India should focus on freeing its people and markets. There are fundamental differences in the Chinese and Indian cultures and societies. Destiny has always pulled India towards decentralisation, in complete contrast to China, where the pull has always been towards more centralisation. We must play to our strengths and not blindly ape our communist neighbour.
Fourth, military might is not the critical factor to defeat your opponent. In sheer military strength, the Union of the Soviet Socialist Republics (USSR) was no less compared to the US but that couldn’t stop it from imploding. It is easier to see similarities between China and the USSR - too big a nation with a complex amalgam of different cultures held together by the iron hand of the communist party, but we shouldn’t let this blind us to its strengths.
In 2015, China spent four times less than the US on the military. It is still not getting into the arms race with the US. Rather it has decided to chart a cheaper path: exploit your opponent’s weaknesses and develop capabilities to hit where it hurts the most. China has found many chinks in US’ armour such as its over-reliance on high-tech information systems, space satellites, which play a critical role in navigation of its military from one part of the world to another, developing black boxes capable of transmitting thousands of signals which can make it impossible for the US to differentiate the real incoming missile from the fake ones and so on.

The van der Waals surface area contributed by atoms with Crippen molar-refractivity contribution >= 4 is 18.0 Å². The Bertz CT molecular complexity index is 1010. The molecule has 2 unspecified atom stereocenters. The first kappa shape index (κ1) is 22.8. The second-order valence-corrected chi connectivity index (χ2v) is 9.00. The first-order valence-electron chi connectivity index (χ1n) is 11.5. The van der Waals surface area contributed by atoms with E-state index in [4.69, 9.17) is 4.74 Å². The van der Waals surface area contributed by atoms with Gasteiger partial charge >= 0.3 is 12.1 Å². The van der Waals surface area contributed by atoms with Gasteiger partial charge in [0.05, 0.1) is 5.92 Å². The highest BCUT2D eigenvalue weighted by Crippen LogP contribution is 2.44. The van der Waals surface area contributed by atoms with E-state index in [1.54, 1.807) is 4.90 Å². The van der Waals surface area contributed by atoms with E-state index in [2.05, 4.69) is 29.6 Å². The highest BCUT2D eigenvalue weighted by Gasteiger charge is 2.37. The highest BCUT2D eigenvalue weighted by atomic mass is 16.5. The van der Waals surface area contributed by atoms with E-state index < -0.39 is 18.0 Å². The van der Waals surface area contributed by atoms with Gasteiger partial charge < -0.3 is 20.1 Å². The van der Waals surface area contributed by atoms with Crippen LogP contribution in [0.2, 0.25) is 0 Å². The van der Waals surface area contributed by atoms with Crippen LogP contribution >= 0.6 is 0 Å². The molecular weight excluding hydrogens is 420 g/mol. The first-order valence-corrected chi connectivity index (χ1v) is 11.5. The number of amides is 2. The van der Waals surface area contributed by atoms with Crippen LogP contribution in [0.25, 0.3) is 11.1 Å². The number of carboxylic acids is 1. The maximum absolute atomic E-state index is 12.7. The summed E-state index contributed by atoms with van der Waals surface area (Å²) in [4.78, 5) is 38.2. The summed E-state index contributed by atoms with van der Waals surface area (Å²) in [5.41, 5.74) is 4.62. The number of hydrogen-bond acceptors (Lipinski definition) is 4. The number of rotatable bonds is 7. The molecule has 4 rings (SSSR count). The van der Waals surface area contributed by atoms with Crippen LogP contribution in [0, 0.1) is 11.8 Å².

India must invest in finding out China’s Achilles heel and work on developing ways to target its weak points, especially in times of conflicts.
Fifth, recognise that the hegemon, in our case China, will take extreme, even reckless action, to retain its dominant position. What fine example to explain this than the current Ladakh conflict at a time when the World is gunning for China for inflicting the Covid-19 pandemic on it? There is no better way to handle it than how we did it last time - stand firm without engaging in bluster or needless bravado.
Sixth, never lose sight of shi ,which Pillsbury explains as the "alignment of forces", or to "assess the overall strategic political situation". It mustn’t lose sight of the real enemy, and all its foreign policy actions must be executed with the only goal of defeating it in the long run. Thus India needs to do what strategic thinkers like Bharat Karnad have been recommending for years: replace Pakistan with China as the number one enemy and back it with actions starting with moving considerable amount of forces as well as weapons currently pointed towards Pakistan and deploy those on the China border.